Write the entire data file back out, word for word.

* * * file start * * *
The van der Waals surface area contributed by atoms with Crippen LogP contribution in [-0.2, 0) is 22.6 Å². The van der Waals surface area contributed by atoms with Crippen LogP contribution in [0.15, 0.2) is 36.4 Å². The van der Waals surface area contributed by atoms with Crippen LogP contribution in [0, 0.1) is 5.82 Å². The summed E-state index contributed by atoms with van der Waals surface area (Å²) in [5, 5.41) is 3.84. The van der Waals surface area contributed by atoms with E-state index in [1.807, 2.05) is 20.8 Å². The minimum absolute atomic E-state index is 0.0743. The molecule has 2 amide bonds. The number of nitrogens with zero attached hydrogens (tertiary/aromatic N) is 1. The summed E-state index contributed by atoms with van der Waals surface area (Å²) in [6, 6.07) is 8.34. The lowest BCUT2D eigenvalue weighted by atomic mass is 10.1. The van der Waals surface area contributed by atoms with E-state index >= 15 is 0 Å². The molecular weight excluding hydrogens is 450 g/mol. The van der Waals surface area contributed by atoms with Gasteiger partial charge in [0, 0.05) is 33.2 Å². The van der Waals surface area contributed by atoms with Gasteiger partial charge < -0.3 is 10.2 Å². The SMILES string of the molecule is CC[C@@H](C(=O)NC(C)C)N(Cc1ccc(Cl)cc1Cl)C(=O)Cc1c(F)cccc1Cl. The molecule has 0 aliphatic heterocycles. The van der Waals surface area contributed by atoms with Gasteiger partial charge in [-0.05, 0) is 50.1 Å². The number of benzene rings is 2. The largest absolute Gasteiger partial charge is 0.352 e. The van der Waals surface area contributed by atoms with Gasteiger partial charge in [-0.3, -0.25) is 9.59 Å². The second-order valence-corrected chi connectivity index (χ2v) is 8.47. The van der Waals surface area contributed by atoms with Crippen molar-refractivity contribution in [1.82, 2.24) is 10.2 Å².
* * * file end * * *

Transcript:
The van der Waals surface area contributed by atoms with Crippen LogP contribution in [-0.2, 0) is 22.6 Å². The van der Waals surface area contributed by atoms with Crippen LogP contribution in [0.15, 0.2) is 36.4 Å². The van der Waals surface area contributed by atoms with Crippen LogP contribution in [0, 0.1) is 5.82 Å². The summed E-state index contributed by atoms with van der Waals surface area (Å²) in [5, 5.41) is 3.84. The van der Waals surface area contributed by atoms with E-state index in [1.807, 2.05) is 20.8 Å². The minimum absolute atomic E-state index is 0.0743. The molecule has 2 amide bonds. The number of nitrogens with zero attached hydrogens (tertiary/aromatic N) is 1. The summed E-state index contributed by atoms with van der Waals surface area (Å²) in [6, 6.07) is 8.34. The lowest BCUT2D eigenvalue weighted by atomic mass is 10.1. The van der Waals surface area contributed by atoms with E-state index >= 15 is 0 Å². The molecular weight excluding hydrogens is 450 g/mol. The van der Waals surface area contributed by atoms with Gasteiger partial charge in [0, 0.05) is 33.2 Å². The van der Waals surface area contributed by atoms with Gasteiger partial charge < -0.3 is 10.2 Å². The SMILES string of the molecule is CC[C@@H](C(=O)NC(C)C)N(Cc1ccc(Cl)cc1Cl)C(=O)Cc1c(F)cccc1Cl. The molecule has 0 aliphatic heterocycles. The van der Waals surface area contributed by atoms with Gasteiger partial charge in [-0.05, 0) is 50.1 Å². The number of benzene rings is 2. The largest absolute Gasteiger partial charge is 0.352 e. The van der Waals surface area contributed by atoms with Gasteiger partial charge in [-0.3, -0.25) is 9.59 Å². The second-order valence-corrected chi connectivity index (χ2v) is 8.47. The van der Waals surface area contributed by atoms with Crippen molar-refractivity contribution in [1.82, 2.24) is 10.2 Å².